My last post was somber. I will continue with this theme and do a part two.I have avoided writing mental health topics because to me it is very personal and very real. The past several weeks I’ve delt with some nasty stereotypes about mental health. I think I’m going to start writing about it more. This post will be what not say when you have a friend struggling with depression. I will tell you this from my personal experiences of life!
Life is not easy. No, not at all. My readers often say that I’m wise, I don’t know about that. All I’ve done is strived to take what life throws at me and learn from it. To continue on with my post about mental health, I have decided to write about what not to say to a friend who is highly depressed or suicidal. Here’s a short list with some responses.
“Just be happy!” ~ If I could control it, trust me, I would be happy
“Go exercise.” ~ Umm, okay? Now I feel even worse about my body. I understand why someone would say this, BUT you must be careful how you say this!
“You have a faith problem.” ~ Although you can grow closer to Him in the hard times, please don’t ever say this to a Christian who’s struggling with this. It makes the struggle seem downplayed and that it is only a faith problem when depression is a medical problem.
“Get over it.” ~ Trust me, it’s almost impossible to just “brush off” true depression. It plays into every part of one’s life from getting the will power to get out of bed to see relationships with others.
“It’s all in your head! You have the power to be happy, if you want to be.” ~ Well, if you want help you have to be the one who seeks treatment and use the treatment resourcefully. I have wasted so many hours trying to find healing when I didn’t necessarily want it. My parents were the ones who made me seek treatment for a long matter of time before I decided that I didn’t want to be depressed. But you can’t say that it’s “all in your head” because true depression is mentally and physically draining! If you were a close friend, you can probably tell if your friend is constantly sad, even if they are trying to cover it up. I once had a friend say to me, “You say that you are fine but your eyes say another story.” I’m not saying that you can always tell, or that you’re a bad friend if you can’t pick it up. Some people are great actors and, unfortunately, it seems that many people are acting these days.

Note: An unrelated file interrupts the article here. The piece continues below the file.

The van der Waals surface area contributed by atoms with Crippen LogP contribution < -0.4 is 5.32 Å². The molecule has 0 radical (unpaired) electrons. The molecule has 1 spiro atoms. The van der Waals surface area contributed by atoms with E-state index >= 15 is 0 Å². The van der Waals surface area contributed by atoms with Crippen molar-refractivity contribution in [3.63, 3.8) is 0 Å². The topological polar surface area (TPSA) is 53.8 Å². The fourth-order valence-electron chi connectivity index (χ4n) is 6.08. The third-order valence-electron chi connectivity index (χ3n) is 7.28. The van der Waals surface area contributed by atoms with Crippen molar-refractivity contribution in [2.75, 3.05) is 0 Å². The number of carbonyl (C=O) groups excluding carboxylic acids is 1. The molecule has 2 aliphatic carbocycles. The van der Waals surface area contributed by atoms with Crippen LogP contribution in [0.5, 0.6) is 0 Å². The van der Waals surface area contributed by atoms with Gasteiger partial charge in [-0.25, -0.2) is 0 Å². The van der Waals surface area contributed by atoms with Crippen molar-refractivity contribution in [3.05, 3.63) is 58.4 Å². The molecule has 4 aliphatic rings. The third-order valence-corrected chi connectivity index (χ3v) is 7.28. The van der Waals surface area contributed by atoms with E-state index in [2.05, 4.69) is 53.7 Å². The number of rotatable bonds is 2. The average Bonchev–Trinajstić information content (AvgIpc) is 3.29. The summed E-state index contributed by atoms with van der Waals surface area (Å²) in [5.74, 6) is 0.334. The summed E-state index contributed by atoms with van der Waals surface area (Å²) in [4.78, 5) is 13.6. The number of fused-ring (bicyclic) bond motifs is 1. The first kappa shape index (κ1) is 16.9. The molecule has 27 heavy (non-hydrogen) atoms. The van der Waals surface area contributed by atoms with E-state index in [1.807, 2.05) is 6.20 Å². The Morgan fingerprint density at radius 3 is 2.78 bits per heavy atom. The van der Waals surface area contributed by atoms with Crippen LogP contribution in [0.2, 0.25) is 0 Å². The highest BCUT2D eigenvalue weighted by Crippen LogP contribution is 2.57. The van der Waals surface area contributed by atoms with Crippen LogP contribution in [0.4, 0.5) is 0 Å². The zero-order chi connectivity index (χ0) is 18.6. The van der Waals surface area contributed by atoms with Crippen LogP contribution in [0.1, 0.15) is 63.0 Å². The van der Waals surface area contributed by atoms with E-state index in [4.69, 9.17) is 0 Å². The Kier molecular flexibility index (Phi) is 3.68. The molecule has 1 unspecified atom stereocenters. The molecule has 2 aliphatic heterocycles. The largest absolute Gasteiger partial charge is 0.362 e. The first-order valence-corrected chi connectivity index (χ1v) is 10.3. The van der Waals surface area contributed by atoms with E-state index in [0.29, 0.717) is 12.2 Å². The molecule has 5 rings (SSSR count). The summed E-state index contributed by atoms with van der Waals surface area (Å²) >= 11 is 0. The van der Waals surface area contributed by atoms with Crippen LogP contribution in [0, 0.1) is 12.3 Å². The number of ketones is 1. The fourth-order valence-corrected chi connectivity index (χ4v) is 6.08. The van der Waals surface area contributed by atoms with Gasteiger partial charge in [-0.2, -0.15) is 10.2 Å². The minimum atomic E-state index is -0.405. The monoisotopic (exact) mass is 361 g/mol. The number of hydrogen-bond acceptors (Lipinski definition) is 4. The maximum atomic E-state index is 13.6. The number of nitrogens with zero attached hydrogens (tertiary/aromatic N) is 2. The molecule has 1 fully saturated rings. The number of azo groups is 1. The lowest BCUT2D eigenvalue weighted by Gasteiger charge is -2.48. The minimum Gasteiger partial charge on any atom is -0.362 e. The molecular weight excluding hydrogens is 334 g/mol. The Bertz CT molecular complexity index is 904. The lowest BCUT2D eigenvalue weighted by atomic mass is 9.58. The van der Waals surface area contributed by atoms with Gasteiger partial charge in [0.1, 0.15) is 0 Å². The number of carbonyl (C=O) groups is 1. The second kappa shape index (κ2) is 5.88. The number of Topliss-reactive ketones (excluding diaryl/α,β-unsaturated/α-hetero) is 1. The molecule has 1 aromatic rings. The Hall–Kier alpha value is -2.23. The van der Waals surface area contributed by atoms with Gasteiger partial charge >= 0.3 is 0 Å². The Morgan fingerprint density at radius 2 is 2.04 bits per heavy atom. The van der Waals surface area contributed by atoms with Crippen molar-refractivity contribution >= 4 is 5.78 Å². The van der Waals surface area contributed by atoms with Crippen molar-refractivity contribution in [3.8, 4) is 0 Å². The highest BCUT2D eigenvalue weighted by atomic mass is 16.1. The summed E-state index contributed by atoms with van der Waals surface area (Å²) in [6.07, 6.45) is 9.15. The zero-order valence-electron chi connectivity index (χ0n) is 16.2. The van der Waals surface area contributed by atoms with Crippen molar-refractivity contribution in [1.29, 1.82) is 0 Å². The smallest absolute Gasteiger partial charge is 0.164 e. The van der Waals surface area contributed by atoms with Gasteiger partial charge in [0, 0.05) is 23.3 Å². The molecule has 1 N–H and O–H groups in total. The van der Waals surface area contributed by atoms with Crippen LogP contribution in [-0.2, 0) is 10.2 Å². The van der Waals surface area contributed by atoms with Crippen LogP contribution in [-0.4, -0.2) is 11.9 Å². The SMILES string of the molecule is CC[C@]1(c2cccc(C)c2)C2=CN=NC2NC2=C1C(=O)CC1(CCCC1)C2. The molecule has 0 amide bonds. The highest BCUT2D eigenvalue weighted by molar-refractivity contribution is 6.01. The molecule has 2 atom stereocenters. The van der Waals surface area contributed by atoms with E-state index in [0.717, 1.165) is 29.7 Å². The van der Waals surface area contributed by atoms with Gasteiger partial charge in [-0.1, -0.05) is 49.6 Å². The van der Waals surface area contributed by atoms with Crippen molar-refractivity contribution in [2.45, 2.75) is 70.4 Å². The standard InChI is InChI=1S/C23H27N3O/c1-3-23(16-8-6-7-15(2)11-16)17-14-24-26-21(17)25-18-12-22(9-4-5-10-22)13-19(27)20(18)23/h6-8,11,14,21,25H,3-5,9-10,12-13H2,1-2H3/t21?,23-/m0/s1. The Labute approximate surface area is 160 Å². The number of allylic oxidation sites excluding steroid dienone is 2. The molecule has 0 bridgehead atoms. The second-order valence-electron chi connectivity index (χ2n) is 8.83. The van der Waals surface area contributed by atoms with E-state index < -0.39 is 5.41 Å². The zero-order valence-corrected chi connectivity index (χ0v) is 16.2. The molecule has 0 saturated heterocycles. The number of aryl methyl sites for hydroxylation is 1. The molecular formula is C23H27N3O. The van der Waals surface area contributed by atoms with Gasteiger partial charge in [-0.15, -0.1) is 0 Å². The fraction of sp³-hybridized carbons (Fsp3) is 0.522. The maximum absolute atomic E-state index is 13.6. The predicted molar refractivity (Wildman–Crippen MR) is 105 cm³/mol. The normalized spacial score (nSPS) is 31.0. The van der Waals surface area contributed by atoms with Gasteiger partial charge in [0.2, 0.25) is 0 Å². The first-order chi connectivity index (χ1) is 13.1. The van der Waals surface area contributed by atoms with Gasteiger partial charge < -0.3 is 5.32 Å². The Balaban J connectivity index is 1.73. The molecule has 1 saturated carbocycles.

“Get over it.” ~ It’s an illness. It’s not something that you can just experience immediate healing.
I could write a book about phrases not to say. I think that friends are scared and don’t really know what to say. I think that the phrases mentioned above are typically spoken with good intentions but the person saying it doesn’t understand how dark depression is. I have some helpful words for you.
“I’m here for you, not just in the good times.”
“How can I pray for you?
“Do you need to talk or vent to me?”
“I promise l won’t judge you.”
“Do you need a hug.”
“How are you doing today?”
“Don’t be afraid to call just to talk.”
And finally, “I love you !”
In conclusion, remember that mental health is a sensitive topic. Please be so so sensitive to your friends who are struggling. I love you all!